The Gravitational Wave Universe Through The Lens: Searching For Lensing Signature In The Latest LIGO/Virgo/KAGRA Catalog
Binary compact objects such as black holes and neutron stars merging billions of years ago emit gravitational waves that can be detected with the detectors operated by the LIGO–Virgo–KAGRA Collaborations. Einstein taught us that gravity curves space and time, affecting everything that carries mass or energy, and gravitational waves are no exception. Therefore, we expect that as they travel cosmological distances, gravitational waves will inevitably encounter massive astrophysical objects that would act as lenses, bending their trajectories and even distorting the shapes of their signals.
In this study, we have searched for the still undetected lensing signatures in the gravitational-wave signals detected in our latest LIGO-Virgo-KAGRA catalog, which includes events from the full third observing run (O3). This work extends our previous analysis of the first half of O3.
What Are The Signatures Of Gravitational Lensing Of Gravitational Waves That We Are Searching For?
Gravitational lenses are very different from usual lenses, and the phenomenology of gravitational lensing of gravitational waves is broad and rich. When a gravitational wave signal travels close enough to a galaxy or galaxy cluster it may be strongly lensed, producing multiple images of the original signal, see Fig. 1. In this regime of strong lensing each image travels along a different trajectory, feeling a different gravitational potential, and thus arriving at the detector at different times and with a different magnification. Since the shape of the signal is mostly unchanged by strong lensing, we search for these repeated events in our catalog by looking for signals that coincide in their detected masses and other intrinsic parameters. We perform this search in different stages, first using rapid algorithms that look for similarities in the inferred parameters for different events in order to cull down the list of candidates. We then perform sophisticated statistical analyses to determine the significance of the strong lensing hypothesis versus the non-lensing hypothesis. Since some of the images could be de-magnified falling below our detection thresholds, we also perform targeted searches of sub-threshold images. Note that when a gravitational wave signal travels not so close to the galactic lens, the effect is only a weak magnification or de-magnification of the emitted signal. Therefore, we are currently not searching for this weak lensing regime, although it will be important in the future when more distant binaries are detected.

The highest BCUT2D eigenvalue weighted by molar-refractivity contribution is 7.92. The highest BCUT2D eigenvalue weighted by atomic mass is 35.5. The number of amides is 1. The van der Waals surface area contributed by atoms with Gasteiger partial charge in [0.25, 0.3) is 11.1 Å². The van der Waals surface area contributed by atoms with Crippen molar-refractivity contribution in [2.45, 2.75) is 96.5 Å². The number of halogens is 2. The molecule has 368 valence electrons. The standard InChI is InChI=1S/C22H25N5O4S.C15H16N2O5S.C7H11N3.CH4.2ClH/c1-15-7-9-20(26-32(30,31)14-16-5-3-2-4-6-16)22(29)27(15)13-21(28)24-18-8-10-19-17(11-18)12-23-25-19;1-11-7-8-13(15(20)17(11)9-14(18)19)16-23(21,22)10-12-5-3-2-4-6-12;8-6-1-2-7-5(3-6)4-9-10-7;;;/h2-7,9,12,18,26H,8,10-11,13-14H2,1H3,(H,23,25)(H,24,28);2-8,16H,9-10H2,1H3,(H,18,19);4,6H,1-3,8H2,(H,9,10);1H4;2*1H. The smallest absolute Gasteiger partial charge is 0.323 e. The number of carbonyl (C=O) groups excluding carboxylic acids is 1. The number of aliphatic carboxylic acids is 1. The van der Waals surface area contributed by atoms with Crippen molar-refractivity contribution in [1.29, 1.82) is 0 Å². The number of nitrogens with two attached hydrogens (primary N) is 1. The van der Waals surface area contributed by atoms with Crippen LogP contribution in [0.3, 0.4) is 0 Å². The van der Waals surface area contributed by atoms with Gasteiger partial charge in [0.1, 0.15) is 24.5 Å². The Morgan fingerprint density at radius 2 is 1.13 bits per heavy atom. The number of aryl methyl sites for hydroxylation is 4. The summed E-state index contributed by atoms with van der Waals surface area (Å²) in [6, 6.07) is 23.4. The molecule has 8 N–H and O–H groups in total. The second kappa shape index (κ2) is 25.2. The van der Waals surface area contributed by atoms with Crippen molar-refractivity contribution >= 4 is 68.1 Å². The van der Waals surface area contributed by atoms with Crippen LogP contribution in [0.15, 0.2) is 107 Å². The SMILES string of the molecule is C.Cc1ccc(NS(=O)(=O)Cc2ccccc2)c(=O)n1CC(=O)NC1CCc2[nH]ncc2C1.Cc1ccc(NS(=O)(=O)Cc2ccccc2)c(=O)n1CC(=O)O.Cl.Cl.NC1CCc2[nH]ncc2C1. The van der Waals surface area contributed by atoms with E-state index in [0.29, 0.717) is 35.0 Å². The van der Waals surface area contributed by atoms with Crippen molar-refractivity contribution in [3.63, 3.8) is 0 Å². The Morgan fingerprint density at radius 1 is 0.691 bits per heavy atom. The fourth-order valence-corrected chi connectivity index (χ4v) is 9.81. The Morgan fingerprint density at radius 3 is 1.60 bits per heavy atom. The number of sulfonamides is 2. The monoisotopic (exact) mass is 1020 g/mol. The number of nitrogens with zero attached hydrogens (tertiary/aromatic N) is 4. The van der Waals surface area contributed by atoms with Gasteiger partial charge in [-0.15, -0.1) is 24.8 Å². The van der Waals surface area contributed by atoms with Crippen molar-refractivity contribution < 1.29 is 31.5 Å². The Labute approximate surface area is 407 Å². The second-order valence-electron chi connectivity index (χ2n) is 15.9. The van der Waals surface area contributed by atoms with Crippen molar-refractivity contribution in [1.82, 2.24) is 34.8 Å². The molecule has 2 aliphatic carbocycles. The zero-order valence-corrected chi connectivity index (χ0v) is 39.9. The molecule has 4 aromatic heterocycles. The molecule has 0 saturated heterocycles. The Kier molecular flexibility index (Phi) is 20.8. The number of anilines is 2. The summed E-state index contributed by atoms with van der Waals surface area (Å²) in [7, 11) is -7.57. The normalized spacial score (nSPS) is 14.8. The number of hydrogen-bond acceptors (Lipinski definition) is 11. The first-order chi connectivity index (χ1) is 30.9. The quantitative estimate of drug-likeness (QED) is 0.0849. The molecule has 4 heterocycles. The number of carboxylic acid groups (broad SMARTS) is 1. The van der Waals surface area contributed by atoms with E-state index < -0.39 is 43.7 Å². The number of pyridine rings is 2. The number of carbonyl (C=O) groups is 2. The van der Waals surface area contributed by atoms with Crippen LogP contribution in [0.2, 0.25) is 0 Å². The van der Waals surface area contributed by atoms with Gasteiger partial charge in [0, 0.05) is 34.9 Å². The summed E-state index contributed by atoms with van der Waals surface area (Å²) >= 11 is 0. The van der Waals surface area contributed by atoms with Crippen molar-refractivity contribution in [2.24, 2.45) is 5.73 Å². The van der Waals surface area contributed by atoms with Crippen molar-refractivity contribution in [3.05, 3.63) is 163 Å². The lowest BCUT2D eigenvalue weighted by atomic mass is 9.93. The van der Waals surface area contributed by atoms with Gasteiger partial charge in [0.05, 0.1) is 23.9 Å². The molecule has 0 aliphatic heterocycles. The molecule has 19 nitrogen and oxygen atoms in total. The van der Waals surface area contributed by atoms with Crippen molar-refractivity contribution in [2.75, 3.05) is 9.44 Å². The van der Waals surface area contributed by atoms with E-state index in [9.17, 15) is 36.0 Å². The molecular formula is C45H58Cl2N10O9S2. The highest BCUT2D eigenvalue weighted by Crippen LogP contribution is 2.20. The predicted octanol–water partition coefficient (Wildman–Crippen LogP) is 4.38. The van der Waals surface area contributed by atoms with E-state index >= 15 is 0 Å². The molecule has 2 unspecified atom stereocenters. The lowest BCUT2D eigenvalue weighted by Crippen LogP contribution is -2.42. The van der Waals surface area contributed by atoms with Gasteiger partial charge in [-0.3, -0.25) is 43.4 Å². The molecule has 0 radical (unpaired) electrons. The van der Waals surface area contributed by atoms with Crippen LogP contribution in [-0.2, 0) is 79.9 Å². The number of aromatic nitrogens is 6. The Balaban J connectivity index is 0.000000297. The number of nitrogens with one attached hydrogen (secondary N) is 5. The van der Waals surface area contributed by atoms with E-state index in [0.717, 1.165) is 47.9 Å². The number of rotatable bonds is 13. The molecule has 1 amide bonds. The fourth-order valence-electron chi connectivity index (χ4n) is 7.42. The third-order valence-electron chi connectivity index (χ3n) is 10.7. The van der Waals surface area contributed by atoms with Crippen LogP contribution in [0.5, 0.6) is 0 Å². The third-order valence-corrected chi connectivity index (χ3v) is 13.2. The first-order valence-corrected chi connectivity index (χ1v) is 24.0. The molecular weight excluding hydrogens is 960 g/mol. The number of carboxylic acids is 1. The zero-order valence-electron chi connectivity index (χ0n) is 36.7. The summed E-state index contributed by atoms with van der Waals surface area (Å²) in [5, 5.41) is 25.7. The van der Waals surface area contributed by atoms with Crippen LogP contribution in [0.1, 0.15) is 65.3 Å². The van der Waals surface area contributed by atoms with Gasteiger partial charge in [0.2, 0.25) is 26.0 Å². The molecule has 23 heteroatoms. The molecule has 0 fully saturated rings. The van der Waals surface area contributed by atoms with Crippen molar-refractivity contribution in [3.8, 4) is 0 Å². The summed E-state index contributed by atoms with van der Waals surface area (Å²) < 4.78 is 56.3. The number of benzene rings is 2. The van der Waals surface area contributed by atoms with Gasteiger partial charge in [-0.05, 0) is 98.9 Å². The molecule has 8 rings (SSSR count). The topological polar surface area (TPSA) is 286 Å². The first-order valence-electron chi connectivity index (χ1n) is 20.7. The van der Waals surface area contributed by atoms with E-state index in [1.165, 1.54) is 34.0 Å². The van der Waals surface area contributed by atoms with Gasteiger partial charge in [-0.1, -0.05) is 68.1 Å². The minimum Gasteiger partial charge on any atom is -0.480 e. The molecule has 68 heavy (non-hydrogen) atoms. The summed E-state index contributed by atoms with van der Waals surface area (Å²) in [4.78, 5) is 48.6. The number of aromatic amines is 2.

But galaxies and clusters of galaxies are not the only objects that could lens gravitational waves. Much smaller astrophysical objects such as isolated black holes could also lead to detectable lensing effects. Since the time delay between the multiple images is proportional to the mass of the lens, lighter lenses would lead to shorter time delays. Eventually, when the time delay is less than the duration of the signal, the images may overlap producing interference effects visible as beating patterns in the waveforms, see Fig. 1. For even smaller masses, diffraction effects may be important and lensing must be solved in the full wave-optics regime. However, if the lens is much smaller than the gravitational wavelength, no significant effect can be measured. In any case, this means that LIGO–Virgo–KAGRA sources can probe lenses of hundreds to tens of thousands of solar masses, as those may imprint detectable waveform distortions. Following our previous study, we search for these “beating patterns” in the data.